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Sonya Sorich: Handling LinkedIn rejection

I can usually operate under the illusion that I am pleasant, well-liked and destined for career success.

Last week was an exception.

No, I'm not talking about the social stigma of being unmarried on Valentine's Day. In fact, the emotional sting didn't even come directly from a human relationship, or lack thereof.

It came from LinkedIn.

For the uninitiated, LinkedIn is a social network for work professionals. You might use it to post your resume, network with connections and sometimes even find a new job.

Oh yeah, the website is also a great way to enter a deep pit of despair. The sensation surfaced when I saw the following updates in my Twitter feed.

"I have one of the top 10 percent most-viewed LinkedIn profiles for 2012."

"I have one of the top 5 percent most-viewed LinkedIn profiles for 2012."

"I have one of the top 1 percent most-viewed LinkedIn profiles for 2012."

Anxiously, I searched my inbox, hoping to find similar bragging rights. Nothing. Like any naive technology addict, I savored a temporary belief that the good news simply disappeared into a hidden spam folder.

But the belief only offered so much hope. In the absence of an official email, I was denied entry into the digital cool kids' club.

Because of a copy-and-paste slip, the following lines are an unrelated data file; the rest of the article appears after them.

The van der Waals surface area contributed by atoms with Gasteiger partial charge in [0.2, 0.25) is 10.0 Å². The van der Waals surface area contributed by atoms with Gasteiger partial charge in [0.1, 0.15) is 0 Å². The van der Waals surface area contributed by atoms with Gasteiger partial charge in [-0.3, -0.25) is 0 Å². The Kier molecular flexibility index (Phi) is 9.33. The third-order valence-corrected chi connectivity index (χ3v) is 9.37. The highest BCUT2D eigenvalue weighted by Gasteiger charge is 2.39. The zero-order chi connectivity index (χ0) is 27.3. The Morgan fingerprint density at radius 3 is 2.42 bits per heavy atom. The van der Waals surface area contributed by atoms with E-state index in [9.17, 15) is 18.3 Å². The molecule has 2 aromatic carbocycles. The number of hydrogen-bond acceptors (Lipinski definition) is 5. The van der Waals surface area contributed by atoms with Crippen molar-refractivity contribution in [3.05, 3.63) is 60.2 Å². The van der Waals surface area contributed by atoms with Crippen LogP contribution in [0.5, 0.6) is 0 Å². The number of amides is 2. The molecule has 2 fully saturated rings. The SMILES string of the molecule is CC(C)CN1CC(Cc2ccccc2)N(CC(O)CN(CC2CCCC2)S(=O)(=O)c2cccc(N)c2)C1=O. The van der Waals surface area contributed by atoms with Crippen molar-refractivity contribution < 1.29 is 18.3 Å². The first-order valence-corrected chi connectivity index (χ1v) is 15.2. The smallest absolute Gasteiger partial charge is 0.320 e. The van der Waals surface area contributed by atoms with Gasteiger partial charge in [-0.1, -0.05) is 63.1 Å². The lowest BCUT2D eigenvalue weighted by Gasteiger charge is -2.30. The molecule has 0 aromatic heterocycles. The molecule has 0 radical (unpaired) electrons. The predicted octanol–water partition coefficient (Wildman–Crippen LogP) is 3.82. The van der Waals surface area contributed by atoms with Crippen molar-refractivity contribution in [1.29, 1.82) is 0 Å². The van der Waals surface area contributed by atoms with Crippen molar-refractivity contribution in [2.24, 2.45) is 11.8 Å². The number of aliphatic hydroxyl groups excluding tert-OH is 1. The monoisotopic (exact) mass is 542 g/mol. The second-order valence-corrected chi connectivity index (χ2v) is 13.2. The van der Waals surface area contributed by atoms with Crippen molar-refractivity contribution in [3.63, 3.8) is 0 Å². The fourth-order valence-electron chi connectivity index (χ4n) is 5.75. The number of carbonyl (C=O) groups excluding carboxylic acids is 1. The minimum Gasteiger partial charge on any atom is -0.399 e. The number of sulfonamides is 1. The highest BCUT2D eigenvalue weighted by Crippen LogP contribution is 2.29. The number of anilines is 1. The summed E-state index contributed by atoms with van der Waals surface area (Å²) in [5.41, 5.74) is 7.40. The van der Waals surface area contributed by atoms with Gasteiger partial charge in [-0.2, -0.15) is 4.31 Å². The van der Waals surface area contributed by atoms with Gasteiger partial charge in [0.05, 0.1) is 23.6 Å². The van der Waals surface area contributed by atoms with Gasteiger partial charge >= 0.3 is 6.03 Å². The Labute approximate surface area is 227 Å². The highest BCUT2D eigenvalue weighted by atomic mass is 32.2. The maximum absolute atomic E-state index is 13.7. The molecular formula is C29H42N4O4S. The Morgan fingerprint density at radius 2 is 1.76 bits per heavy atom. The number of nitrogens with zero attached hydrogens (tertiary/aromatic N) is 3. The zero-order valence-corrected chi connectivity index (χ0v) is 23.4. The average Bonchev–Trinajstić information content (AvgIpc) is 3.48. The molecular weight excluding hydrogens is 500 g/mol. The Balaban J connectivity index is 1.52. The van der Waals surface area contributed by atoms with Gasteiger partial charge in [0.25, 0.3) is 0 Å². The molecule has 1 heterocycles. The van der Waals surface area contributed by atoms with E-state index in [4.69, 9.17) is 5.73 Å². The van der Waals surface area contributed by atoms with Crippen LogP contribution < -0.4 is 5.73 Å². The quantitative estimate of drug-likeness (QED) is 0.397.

So I retreated to my junior high days and spent a night listening to Ace of Base and fantasizing about befriending the "Beverly Hills, 90210" crew. After that, I took action.

I hit the Internet and researched the campaign's validity.

The first article I found gave me some smug satisfaction. It came from PRNewser and was headlined, "Sorry, LinkedIn users: You're not all that special."

Since LinkedIn says it has 200 million members, 20 million people occupy the "top 10 percent" club. Still, LinkedIn encouraged recipients of its congratulatory messages to share the good news on other social media sites.

Apparently, it was a success.

The website TechCrunch wrote about the campaign with an article that included this headline: "Appealing to our egos worked -- over 80,000 people bragged on Twitter about having one of the most-viewed profiles on LinkedIn."

It proves the thrill of popularity doesn't escape in adulthood. So if you run a business, don't forget to make your audience feel special.

On a personal note, I suppose the digital rejection taught me some lessons, too. I learned life goes on once your inflated view of digital influence is shattered. The campaign wasn't a complete indicator of real-life popularity, but I humbly accepted the fact that some people carry remarkable influence on LinkedIn.

Then, I prayed their bragging would come back to bite them.

Sonya Sorich, reporter, can be reached at or 706-571-8516. Visit to read her columns.